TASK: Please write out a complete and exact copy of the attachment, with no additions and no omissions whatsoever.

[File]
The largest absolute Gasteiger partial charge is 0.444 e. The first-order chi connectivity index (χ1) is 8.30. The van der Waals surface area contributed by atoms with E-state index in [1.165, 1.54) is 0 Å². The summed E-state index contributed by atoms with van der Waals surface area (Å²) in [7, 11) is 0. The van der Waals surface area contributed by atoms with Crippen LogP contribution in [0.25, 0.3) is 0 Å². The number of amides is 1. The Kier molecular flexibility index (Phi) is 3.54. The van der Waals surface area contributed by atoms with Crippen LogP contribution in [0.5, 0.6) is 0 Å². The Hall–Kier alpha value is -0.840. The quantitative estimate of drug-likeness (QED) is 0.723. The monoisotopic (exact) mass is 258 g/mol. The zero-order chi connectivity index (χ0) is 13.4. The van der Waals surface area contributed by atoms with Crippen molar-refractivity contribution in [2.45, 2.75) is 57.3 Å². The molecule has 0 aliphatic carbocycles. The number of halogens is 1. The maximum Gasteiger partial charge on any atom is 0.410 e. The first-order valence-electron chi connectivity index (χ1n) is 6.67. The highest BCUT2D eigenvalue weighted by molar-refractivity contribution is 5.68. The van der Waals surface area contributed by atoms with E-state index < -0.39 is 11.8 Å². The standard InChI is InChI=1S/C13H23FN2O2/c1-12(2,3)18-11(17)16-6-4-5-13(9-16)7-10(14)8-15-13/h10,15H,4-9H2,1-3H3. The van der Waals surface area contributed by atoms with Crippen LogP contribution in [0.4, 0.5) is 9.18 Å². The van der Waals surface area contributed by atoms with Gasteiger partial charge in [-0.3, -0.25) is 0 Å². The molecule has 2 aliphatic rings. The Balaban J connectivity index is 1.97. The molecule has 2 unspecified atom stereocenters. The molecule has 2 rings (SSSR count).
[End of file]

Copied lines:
The largest absolute Gasteiger partial charge is 0.444 e. The first-order chi connectivity index (χ1) is 8.30. The van der Waals surface area contributed by atoms with E-state index in [1.165, 1.54) is 0 Å². The summed E-state index contributed by atoms with van der Waals surface area (Å²) in [7, 11) is 0. The van der Waals surface area contributed by atoms with Crippen LogP contribution in [0.25, 0.3) is 0 Å². The number of amides is 1. The Kier molecular flexibility index (Phi) is 3.54. The van der Waals surface area contributed by atoms with Crippen LogP contribution in [0.5, 0.6) is 0 Å². The Hall–Kier alpha value is -0.840. The quantitative estimate of drug-likeness (QED) is 0.723. The monoisotopic (exact) mass is 258 g/mol. The zero-order chi connectivity index (χ0) is 13.4. The van der Waals surface area contributed by atoms with Crippen molar-refractivity contribution in [2.45, 2.75) is 57.3 Å². The molecule has 0 aliphatic carbocycles. The number of halogens is 1. The maximum Gasteiger partial charge on any atom is 0.410 e. The first-order valence-electron chi connectivity index (χ1n) is 6.67. The highest BCUT2D eigenvalue weighted by molar-refractivity contribution is 5.68. The van der Waals surface area contributed by atoms with E-state index < -0.39 is 11.8 Å². The standard InChI is InChI=1S/C13H23FN2O2/c1-12(2,3)18-11(17)16-6-4-5-13(9-16)7-10(14)8-15-13/h10,15H,4-9H2,1-3H3. The van der Waals surface area contributed by atoms with Crippen LogP contribution in [0.4, 0.5) is 9.18 Å². The van der Waals surface area contributed by atoms with Gasteiger partial charge in [-0.3, -0.25) is 0 Å². The molecule has 2 aliphatic rings. The Balaban J connectivity index is 1.97. The molecule has 2 unspecified atom stereocenters. The molecule has 2 rings (SSSR count).